- Avoid friends and old haunts that could become trigger traps. If going home for the holidays means you might bump into old friends you used to party with — and you suspect your old buddies are still drinking or using drugs — you need to strategize a way to avoid them. You might contact them in advance to tell them you’re sober now and won’t be visiting the bar or your old hangouts, but wanted to wish them well. Or, you may choose not to contact them at all. Either way, be sure to let your family know that you won’t be socializing with your old pals (and why) so they don’t invite them to gatherings while you’re in town and unknowingly create a trigger trap. It would also be a good idea to plan (and practice) what you might say to any friends you unexpectedly bump into while you’re home.
- Plan ahead to avoid holiday foods and beverages that might contain alcohol. The last thing you need during the holidays is to get ambushed by a hidden trigger. Steer clear of the eggnog, cider, holiday punch, fancy coffee drinks, fruitcake and bread pudding that are oftentimes spiked with alcohol, as well as less obvious culprits such as meat dishes that have alcohol sauces or marinades, and desserts like custards, pies, mousses, flambés, crepes and trifle (these often have added sherry, Kahlua, crème de menthe or other alcohols to add flavor).
Make a point of asking your host or the cook in advance if there will be alcohol in any of the menu items they are serving. If you don’t want to disclose your addiction, you might say that you have an allergy or it interacts negatively with a medication you are taking. Help both yourself and the host by offering to bring a nonalcoholic drink and a nonalcoholic dish to the event. If you are a food addict who abstains from sugar, flour and other trigger foods, plan to bring a sugar-free, gluten-free or other alternative treat to the holiday party so you can have something without ruining your recovery.
- Establish limits so you don’t overextend yourself. Remember, in recovery you need to stay well-rested and avoid getting too tired (as well as too hungry, angry or lonely). Feeling tired and overwhelmed can be an early warning sign that you are heading for a relapse. Prioritize your tasks for the holidays by getting a majority of shopping and other things done before December. Planning ahead will help you avoid last-minute, frenzied shopping or cooking, which can add to your stress levels.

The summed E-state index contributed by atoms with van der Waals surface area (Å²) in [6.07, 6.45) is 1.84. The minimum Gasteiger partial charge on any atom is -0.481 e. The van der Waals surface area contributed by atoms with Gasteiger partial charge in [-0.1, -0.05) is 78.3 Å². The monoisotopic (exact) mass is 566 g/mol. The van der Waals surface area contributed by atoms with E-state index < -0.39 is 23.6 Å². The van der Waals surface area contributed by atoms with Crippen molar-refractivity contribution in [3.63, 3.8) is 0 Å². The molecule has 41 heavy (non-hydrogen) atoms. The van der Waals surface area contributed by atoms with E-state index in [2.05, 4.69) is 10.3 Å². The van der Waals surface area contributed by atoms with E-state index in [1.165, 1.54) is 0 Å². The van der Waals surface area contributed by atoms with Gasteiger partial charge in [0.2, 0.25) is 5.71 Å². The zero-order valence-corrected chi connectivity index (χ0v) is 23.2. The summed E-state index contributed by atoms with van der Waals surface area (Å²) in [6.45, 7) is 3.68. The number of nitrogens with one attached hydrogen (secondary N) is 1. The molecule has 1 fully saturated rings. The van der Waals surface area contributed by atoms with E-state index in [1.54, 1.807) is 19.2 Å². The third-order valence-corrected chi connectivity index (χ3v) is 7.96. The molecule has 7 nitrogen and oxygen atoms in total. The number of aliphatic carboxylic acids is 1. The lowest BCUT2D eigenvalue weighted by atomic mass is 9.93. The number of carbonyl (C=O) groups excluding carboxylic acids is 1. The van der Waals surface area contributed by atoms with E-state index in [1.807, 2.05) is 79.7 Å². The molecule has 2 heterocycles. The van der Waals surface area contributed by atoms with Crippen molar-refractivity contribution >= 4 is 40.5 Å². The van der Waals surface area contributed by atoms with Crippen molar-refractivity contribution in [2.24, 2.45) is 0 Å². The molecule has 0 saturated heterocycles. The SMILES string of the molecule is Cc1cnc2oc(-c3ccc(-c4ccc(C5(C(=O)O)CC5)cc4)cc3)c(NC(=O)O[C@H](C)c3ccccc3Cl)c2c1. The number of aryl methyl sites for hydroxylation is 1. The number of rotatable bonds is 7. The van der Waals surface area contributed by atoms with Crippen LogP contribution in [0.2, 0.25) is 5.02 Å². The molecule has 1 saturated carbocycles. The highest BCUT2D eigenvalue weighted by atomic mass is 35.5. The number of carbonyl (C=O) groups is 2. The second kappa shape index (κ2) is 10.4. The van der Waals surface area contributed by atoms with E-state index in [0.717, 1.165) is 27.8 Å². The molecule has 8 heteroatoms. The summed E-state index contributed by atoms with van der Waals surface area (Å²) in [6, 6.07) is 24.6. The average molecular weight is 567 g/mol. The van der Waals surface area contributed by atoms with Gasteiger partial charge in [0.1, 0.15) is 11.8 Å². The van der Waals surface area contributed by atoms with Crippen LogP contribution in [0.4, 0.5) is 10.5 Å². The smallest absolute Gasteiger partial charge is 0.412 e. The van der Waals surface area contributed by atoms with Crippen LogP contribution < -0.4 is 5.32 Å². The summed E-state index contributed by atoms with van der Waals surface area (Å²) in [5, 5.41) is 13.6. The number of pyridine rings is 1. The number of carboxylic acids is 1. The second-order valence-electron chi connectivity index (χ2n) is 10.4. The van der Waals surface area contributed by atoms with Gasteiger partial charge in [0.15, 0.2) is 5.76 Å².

You also don’t want to wear yourself out by cooking every single meal for your guests or baking holiday treats for all of your neighbors and friends. Make a decision to let some things go. Order a few delivered or precooked meals. To conserve your energy and your budget, accept that your friends and neighbors will just receive cards this year instead of gifts or homemade goodies. Store-bought desserts can also be perfectly delicious. Is traveling too much for you this year? Don’t do it. Let family know your budget or your health prevent it, but you’ll call to wish them a happy holiday. (Replace the time you would have spent traveling with rest and healthy sober support activities.)
- Look for holiday magic in new places. Focusing on the children in your life and how they experience the holidays can help get you out of the doldrums and out of yourself. Most kids find the holidays magical — the change of seasons, the decorations and lights, the music and the aromas, the winter activities and, of course, the gifts. Through them you can get back in touch with the essence of the holiday, and perhaps forget about the usual emotional baggage you associate with it. Tuning into kids and their sense of wonder can give you a new perspective.
Finally, visualize yourself clean and sober on Jan. 1, having navigated the holidays in abstinence. There you are, ready to embark on another year in recovery! Sometimes this image is the best motivation to get you through the holidays without relapsing. Lock in on that picture of the healthy happy you and keep it in your mind’s eye every day from now through January.
Helpful Hints for Navigating the Holidays. John M. Grohol, PsyD. PsychCentral. https://psychcentral.com/lib/helpful-hints-for-navigating-the-holidays/ Coping with Holiday Stress. Dr. Heidi Lilienthal. PsychCentral. https://psychcentral.com/lib/coping-with-holiday-stress/ 5 Holiday Stressors That Lead To Relapse. Promises, November 2013. https://www.promises.com/articles/relapse-prevention/5-holiday-stressors-that-lead-to-relapse/